• 67.
    Johansson, Jesper
    et al.
    Linnaeus University, Faculty of Social Sciences, Department of Social Work.
    Thor Tureby, Malin
    Linköping university.
    Återbesök på 1970-talet: om att arbeta med arkiverade intervjuer med finska migranter2018Conference paper (Other academic)
  • 68.
    Karlsson Hammarfelt, Linda
    et al.
    University of Gothenburg, Sweden.
    Olsson, Fredrik
    Linnaeus University, Faculty of Arts and Humanities, Department of Languages. University of Gothenburg, Sweden.
    Migrationslitteraturen och litteraturens migration: Flykten till Europa betraktad ur ett europeiskt litterärt perspektiv2019In: Vägen till Europa: Berättandet om Medelhavet som färdväg och tröskel / [ed] Erik Bohlin, Linda K. Hammarfelt, Göteborgs universitet, Centrum för Europaforskning , 2019, p. 31-43Chapter in book (Other academic)
  • 69.
    Keshavarz, Mahmoud
    et al.
    Uppsala University.
    Snodgrass, Eric
    Linnaeus University, Faculty of Arts and Humanities, Department of Design.
    Orientations of Europe: Boats, the Mediterranean Sea and the Materialities of Contemporary Mobility Regimes2018In: Borderlands e-journal, ISSN 1447-0810, E-ISSN 1447-0810, Vol. 17, no 2, p. 1-27Article in journal (Refereed)
    Abstract [en]

    This paper is an investigation of how the specific design and materiality of the artefact of the boat, as well as the various material, visual, technical and geographical practices at work in the space of Mediterranean Sea, orientate a specific space and produce a selective politics of seeing, saving and framing of bodies on the move. It highlights how the very presence and movement of ‘unseaworthy boats’ in this actively orientated space of the sea brings to the fore the many strategies and techniques that have been employed to make it a space of European control. We argue that this is an active and deadly orientation carried out in an often dispersed number of practices and interventions within a seemingly flat space of water. The paper concludes that border transgressors’ act of moving by boat, with all of the losses involved, both challenge and potentially reorientate European mobility regimes.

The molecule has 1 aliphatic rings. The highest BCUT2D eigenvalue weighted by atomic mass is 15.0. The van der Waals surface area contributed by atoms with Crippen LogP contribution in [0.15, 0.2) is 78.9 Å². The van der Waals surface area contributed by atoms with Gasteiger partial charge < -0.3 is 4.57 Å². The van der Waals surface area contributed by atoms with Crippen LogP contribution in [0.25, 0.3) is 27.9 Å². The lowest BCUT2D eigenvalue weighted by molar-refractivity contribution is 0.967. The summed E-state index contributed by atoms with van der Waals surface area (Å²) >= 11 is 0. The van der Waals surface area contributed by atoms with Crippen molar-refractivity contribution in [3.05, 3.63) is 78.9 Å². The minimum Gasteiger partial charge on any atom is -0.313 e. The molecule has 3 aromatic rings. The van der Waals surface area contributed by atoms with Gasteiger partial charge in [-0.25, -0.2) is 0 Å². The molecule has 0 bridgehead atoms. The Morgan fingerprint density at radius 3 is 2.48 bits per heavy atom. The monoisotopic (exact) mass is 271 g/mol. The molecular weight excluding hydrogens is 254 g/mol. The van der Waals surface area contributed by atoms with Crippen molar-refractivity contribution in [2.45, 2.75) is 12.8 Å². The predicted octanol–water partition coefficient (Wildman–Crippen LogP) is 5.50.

• 70.
    Kästen-Ebeling, Gilda
    Göteborgs Stad, Sweden.
    Från mottagande i skolan till undervisning i ordinarie klass2018In: En god fortsättning: Nyanländas fortsatta väg i skola och samhälle / [ed] Tore Otterup, Gilda Kästen-Ebeling, Lund: Studentlitteratur AB, 2018, p. 13-29Chapter in book (Other (popular science, discussion, etc.))
  • 71.
    Lamura, Giovanni
    et al.
    National Institute of Health and Science on Ageing (INRCA), Italy.
    Chiatti, Carlos
    National Institute of Health and Science on Ageing (INRCA), Italy.
    Barbabella, Francesco
    National Institute of Health and Science on Ageing (INRCA), Italy.
    Di Rosa, Mirko
    National Institute of Health and Science on Ageing (INRCA), Italy.
    Filling the gap in long-term professional care through systematic migration policies: Synthesis Report2014Book (Other (popular science, discussion, etc.))
    Abstract [en]

    Many EU countries face the challenge of providing elderly care in the context of shortages of trained personnel. The Peer Review in Berlin (23-24 October) provided the opportunity for peer countries to explore the German approach of recruiting and training non-EU migrants. This report summarises the key issues discussed and the lessons learned. It is available in electronic format in English, French and German

  • 72.
    Lamura, Giovanni
    et al.
    National Institute of Health and Science on Ageing (INRCA), Italy.
    Chiatti, Carlos
    National Institute of Health and Science on Ageing (INRCA), Italy.
    Di Rosa, Mirko
    National Institute of Health and Science on Ageing (INRCA), Italy.
    Melchiorre, Maria Gabriella
    National Institute of Health and Science on Ageing (INRCA), Italy.
    Barbabella, Francesco
    National Institute of Health and Science on Ageing (INRCA), Italy.
    Greco, Cosetta
    National Institute of Health and Science on Ageing (INRCA), Italy.
    Principi, Andrea
    National Institute of Health and Science on Ageing (INRCA), Italy.
    Santini, Sara
    National Institute of Health and Science on Ageing (INRCA), Italy.
    Migrant Workers in the Long-Term Care Sector: Lessons from Italy2010In: Health and Ageing, ISSN 1605-8283, Vol. 22, p. 8-12Article in journal (Refereed)
  • 73.
    Mirza, Avesta
    Linnaeus University, Faculty of Social Sciences, Department of Social Studies.
    A Woman's Truth: Four Women's Personal Stories of Being Victims of Honor-Related Violence2013Independent thesis Basic level (degree of Bachelor), 10 credits / 15 HE creditsStudent thesis
    Abstract [en]